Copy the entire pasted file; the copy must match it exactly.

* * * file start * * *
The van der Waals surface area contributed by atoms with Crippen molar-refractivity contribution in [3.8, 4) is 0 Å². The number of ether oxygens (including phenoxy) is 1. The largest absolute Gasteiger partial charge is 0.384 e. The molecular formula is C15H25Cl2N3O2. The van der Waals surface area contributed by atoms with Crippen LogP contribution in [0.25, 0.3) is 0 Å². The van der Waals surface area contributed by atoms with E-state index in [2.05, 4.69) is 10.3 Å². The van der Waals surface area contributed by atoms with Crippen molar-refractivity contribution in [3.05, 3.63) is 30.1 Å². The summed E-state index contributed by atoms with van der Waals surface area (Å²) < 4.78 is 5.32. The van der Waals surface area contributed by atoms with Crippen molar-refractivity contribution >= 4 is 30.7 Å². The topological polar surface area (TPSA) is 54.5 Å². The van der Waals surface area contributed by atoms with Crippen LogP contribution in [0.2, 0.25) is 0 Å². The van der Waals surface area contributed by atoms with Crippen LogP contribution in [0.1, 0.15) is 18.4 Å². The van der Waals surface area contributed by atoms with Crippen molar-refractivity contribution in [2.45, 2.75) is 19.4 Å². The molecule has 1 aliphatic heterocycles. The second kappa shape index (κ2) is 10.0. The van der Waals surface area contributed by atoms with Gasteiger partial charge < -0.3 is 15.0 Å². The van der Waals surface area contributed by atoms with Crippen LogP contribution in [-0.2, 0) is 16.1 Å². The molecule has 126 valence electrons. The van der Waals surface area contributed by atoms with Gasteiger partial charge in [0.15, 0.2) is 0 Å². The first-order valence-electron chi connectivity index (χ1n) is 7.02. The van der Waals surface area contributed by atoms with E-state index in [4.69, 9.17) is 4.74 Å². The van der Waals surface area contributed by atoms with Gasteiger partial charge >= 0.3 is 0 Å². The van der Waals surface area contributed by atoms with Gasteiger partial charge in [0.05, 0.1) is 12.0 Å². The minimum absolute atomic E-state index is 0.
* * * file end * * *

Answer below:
The van der Waals surface area contributed by atoms with Crippen molar-refractivity contribution in [3.8, 4) is 0 Å². The number of ether oxygens (including phenoxy) is 1. The largest absolute Gasteiger partial charge is 0.384 e. The molecular formula is C15H25Cl2N3O2. The van der Waals surface area contributed by atoms with Crippen LogP contribution in [0.25, 0.3) is 0 Å². The van der Waals surface area contributed by atoms with E-state index in [2.05, 4.69) is 10.3 Å². The van der Waals surface area contributed by atoms with Crippen molar-refractivity contribution in [3.05, 3.63) is 30.1 Å². The summed E-state index contributed by atoms with van der Waals surface area (Å²) < 4.78 is 5.32. The van der Waals surface area contributed by atoms with Crippen molar-refractivity contribution >= 4 is 30.7 Å². The topological polar surface area (TPSA) is 54.5 Å². The van der Waals surface area contributed by atoms with Crippen LogP contribution in [0.2, 0.25) is 0 Å². The van der Waals surface area contributed by atoms with Crippen LogP contribution in [0.1, 0.15) is 18.4 Å². The van der Waals surface area contributed by atoms with Crippen molar-refractivity contribution in [2.45, 2.75) is 19.4 Å². The molecule has 1 aliphatic heterocycles. The second kappa shape index (κ2) is 10.0. The van der Waals surface area contributed by atoms with Gasteiger partial charge < -0.3 is 15.0 Å². The van der Waals surface area contributed by atoms with Crippen LogP contribution in [-0.2, 0) is 16.1 Å². The molecule has 126 valence electrons. The van der Waals surface area contributed by atoms with Gasteiger partial charge in [0.15, 0.2) is 0 Å². The first-order valence-electron chi connectivity index (χ1n) is 7.02. The van der Waals surface area contributed by atoms with E-state index in [4.69, 9.17) is 4.74 Å². The van der Waals surface area contributed by atoms with Gasteiger partial charge >= 0.3 is 0 Å². The van der Waals surface area contributed by atoms with Gasteiger partial charge in [0.05, 0.1) is 12.0 Å². The minimum absolute atomic E-state index is 0.